Some light sensors turn on the lights as soon as there is movement in a space. A better implementation would cause the light to stay off, and the employee would then turn lights on if there is inadequate natural light. The sensor functionality would only kick in when it is time to turn off the lights.

In some office and conference spaces, the window shades lower as soon as an overhead screen is turned on. Sometimes this is unnecessary, such as on a cloudy day, and results in the need to turn the lights on. Giving employees user-override controls for these types of systems can further result in energy savings. It all adds up!

4. Consolidate the Work Space

The General Services Administration (GSA) has worked with LMI extensively to test new building technologies that save money. GSA is effectively the landlord of the federal government, so when it learns a good building management strategy, the impact can multiply across the government and industry.

For example, GSA has shifted from private office or cubicle-dominated work environments to more open area and collaborative spaces. This allows GSA to consolidate multiple buildings into one building, saving tens of millions of dollars in rent and utility costs. Open space offices also typically have more daylighting and better access to relaxing window views, as walls do not block natural light in the space. New research also suggests the positive influence these open environments have on promoting activity and reducing sitting bouts throughout the workday.

5.Encourage Innovation in Building Design, Construction/Renovation, and Operation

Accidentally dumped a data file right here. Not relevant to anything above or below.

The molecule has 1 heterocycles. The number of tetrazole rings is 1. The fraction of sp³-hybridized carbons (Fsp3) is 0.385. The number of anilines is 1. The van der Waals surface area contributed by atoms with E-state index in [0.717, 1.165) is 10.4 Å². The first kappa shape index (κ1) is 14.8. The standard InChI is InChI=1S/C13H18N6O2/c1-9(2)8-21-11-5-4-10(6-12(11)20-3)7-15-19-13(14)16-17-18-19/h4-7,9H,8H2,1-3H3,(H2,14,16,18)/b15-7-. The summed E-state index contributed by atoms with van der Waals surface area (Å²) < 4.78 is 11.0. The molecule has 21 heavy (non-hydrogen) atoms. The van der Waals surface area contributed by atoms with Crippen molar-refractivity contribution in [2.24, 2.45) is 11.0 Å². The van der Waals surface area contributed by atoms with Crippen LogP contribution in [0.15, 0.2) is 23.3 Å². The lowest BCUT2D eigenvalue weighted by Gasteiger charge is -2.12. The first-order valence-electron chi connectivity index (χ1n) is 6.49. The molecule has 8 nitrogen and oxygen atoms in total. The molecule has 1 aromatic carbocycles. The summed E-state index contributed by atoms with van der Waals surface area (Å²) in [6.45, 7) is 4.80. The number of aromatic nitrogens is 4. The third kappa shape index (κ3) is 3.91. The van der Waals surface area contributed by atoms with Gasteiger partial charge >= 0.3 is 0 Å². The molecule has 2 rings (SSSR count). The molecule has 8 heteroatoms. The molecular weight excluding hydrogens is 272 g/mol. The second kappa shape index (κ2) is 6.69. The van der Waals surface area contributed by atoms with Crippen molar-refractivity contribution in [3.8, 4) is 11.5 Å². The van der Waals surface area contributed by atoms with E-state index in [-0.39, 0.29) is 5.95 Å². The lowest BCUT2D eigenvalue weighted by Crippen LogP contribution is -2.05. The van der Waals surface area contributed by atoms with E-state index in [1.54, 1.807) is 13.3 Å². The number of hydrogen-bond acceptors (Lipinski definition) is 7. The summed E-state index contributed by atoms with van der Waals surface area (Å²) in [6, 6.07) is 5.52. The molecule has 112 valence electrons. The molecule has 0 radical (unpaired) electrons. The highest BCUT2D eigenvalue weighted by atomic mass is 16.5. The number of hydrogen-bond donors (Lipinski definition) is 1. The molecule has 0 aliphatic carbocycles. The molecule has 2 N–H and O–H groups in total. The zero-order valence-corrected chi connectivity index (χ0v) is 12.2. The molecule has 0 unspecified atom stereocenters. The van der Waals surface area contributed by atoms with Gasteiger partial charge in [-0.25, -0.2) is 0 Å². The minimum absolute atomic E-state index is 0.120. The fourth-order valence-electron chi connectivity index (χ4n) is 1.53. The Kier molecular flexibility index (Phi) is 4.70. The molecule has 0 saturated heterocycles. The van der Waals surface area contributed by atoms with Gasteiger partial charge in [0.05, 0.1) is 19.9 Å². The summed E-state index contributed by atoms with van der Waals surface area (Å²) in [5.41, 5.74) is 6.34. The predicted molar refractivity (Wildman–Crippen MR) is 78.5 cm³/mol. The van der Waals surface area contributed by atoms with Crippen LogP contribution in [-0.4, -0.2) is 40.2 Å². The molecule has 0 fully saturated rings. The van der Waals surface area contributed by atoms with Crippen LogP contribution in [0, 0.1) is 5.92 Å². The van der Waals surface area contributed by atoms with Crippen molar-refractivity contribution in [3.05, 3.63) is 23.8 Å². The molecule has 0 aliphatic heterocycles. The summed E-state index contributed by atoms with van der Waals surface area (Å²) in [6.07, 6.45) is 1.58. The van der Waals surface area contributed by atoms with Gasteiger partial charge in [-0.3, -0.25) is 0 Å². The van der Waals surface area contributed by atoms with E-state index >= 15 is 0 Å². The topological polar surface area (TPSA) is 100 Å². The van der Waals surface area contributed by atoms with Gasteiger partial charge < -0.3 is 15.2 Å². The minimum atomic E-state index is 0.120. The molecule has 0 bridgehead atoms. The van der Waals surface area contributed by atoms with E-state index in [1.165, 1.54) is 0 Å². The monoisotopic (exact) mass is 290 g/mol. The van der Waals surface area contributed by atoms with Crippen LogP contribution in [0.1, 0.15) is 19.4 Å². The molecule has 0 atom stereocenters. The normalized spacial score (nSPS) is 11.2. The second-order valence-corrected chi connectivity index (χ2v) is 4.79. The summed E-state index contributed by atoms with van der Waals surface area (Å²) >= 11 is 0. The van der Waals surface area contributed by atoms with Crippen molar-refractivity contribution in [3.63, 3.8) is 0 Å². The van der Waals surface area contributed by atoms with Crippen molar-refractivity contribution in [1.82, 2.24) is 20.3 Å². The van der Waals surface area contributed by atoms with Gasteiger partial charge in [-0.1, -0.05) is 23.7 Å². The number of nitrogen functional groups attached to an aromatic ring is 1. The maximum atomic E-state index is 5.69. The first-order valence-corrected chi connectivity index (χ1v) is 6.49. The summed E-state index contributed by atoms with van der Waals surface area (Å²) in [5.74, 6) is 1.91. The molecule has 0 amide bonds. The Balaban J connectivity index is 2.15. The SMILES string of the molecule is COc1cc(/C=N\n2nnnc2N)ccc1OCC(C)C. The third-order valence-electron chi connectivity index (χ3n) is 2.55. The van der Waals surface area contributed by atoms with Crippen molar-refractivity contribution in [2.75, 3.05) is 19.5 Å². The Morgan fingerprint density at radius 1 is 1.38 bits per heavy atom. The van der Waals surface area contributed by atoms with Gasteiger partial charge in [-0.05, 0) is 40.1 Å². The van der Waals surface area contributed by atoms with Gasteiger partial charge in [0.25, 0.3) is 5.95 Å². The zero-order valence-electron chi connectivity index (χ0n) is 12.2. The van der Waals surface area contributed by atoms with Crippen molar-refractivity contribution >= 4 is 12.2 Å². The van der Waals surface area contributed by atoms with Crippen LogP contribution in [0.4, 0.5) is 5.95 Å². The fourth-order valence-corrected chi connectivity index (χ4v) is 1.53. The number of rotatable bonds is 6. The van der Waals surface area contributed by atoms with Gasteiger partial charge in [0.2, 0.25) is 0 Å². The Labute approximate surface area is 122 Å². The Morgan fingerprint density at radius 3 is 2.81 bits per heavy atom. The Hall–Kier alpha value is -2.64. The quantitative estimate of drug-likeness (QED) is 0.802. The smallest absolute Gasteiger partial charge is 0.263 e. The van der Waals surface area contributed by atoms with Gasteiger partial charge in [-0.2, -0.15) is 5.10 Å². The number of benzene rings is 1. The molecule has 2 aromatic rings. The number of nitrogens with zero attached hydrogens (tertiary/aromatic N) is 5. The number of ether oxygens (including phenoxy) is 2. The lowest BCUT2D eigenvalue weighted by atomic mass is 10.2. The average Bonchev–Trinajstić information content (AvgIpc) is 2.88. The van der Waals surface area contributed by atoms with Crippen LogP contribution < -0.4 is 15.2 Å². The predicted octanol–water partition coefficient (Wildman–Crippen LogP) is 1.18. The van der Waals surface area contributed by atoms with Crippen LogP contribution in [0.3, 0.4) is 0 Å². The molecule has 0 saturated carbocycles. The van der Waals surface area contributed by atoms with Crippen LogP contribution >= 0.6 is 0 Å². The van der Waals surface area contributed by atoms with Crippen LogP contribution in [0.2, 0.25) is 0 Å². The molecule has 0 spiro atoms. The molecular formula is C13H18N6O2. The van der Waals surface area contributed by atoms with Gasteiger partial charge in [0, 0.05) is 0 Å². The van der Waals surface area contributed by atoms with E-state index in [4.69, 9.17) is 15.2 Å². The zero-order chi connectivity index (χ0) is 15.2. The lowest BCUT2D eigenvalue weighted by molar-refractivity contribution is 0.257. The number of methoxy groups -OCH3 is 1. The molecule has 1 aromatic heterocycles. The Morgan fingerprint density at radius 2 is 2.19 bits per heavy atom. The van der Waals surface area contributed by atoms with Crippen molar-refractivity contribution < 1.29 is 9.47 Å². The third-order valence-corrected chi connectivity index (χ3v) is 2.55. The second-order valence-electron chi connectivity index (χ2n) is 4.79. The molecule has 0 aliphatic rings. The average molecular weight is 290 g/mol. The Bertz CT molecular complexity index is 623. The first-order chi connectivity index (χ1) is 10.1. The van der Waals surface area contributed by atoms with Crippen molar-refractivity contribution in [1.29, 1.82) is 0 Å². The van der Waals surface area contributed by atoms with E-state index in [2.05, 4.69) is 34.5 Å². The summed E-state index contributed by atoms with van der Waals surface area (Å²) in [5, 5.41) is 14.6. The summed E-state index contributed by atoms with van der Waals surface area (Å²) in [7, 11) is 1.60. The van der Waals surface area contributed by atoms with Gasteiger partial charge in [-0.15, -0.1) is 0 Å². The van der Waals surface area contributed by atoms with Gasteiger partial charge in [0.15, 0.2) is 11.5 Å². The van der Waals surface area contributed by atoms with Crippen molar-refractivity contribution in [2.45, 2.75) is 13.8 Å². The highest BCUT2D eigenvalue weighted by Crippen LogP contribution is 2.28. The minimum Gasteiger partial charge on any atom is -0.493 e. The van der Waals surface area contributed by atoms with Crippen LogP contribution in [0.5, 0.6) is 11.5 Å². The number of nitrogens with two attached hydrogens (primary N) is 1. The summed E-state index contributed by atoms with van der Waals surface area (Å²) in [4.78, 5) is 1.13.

In a typical building project, the design moves from architect to builder without employee engagement. However, integrated design ensures the future building occupants and the organizational leadership are at the table during the design process. This also guarantees the investments in the building will result in a building that helps people function more efficiently and better fulfill the organization’s mission.

Some agencies are also more effectively utilizing performance-based contracting. Instead of a request for proposal (RFP) or bid process specifying very prescriptive requirements for building, the RFP states the end goals of function and savings. Those bidding on the contract then have more creative license in their response to include out-of-the box thinking that includes that ultimately delivers a better end product.

GSA has pioneered creative ways of funding these types of building enhancements. Energy-savings performance contracts allow a private company to provide the upfront capital for the enhancements in a federal building and be paid from energy and water savings that result over time.

GSA has implemented well over $500 million of enhancements of this type in the past five years. It has reduced energy costs 30-40% percent in these buildings. One project in the U.S. Virgin Islands even resulted in a net-zero energy building (all energy needed is generated on-site through solar panels).

Our book, A Federal Leader’s Guide to Energy Efficiency and Renewable Energy, offers practical actions federal managers can take to implement their energy efficiency and renewable energy (EERE) investment programs.



[3] Cameron Allen McKean, “Japan Eliminates Millions of Tons of CO2 by Ditching the Business Suit,” Next City, May 19, 2014,